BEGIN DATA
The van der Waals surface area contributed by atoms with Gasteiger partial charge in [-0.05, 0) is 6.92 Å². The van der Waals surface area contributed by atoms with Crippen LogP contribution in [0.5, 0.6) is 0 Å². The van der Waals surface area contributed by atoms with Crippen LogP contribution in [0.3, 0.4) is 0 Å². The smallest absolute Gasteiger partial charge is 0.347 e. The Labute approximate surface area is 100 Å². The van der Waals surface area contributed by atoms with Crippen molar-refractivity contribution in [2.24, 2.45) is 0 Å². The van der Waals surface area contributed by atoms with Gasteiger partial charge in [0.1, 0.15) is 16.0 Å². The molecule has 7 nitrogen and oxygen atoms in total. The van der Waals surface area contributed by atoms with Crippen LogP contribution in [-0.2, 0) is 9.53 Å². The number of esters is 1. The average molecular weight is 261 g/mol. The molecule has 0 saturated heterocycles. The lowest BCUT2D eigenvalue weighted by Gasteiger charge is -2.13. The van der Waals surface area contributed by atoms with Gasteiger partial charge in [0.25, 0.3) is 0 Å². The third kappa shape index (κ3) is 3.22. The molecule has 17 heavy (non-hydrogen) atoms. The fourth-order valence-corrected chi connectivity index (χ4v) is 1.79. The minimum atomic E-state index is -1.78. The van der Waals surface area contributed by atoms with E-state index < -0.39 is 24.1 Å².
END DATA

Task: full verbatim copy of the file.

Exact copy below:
The van der Waals surface area contributed by atoms with Gasteiger partial charge in [-0.05, 0) is 6.92 Å². The van der Waals surface area contributed by atoms with Crippen LogP contribution in [0.5, 0.6) is 0 Å². The van der Waals surface area contributed by atoms with Crippen LogP contribution in [0.3, 0.4) is 0 Å². The smallest absolute Gasteiger partial charge is 0.347 e. The Labute approximate surface area is 100 Å². The van der Waals surface area contributed by atoms with Crippen molar-refractivity contribution in [2.24, 2.45) is 0 Å². The van der Waals surface area contributed by atoms with Gasteiger partial charge in [0.1, 0.15) is 16.0 Å². The molecule has 7 nitrogen and oxygen atoms in total. The van der Waals surface area contributed by atoms with Crippen LogP contribution in [-0.2, 0) is 9.53 Å². The number of esters is 1. The average molecular weight is 261 g/mol. The molecule has 0 saturated heterocycles. The lowest BCUT2D eigenvalue weighted by Gasteiger charge is -2.13. The van der Waals surface area contributed by atoms with Gasteiger partial charge in [0.25, 0.3) is 0 Å². The third kappa shape index (κ3) is 3.22. The molecule has 17 heavy (non-hydrogen) atoms. The fourth-order valence-corrected chi connectivity index (χ4v) is 1.79. The minimum atomic E-state index is -1.78. The van der Waals surface area contributed by atoms with E-state index < -0.39 is 24.1 Å².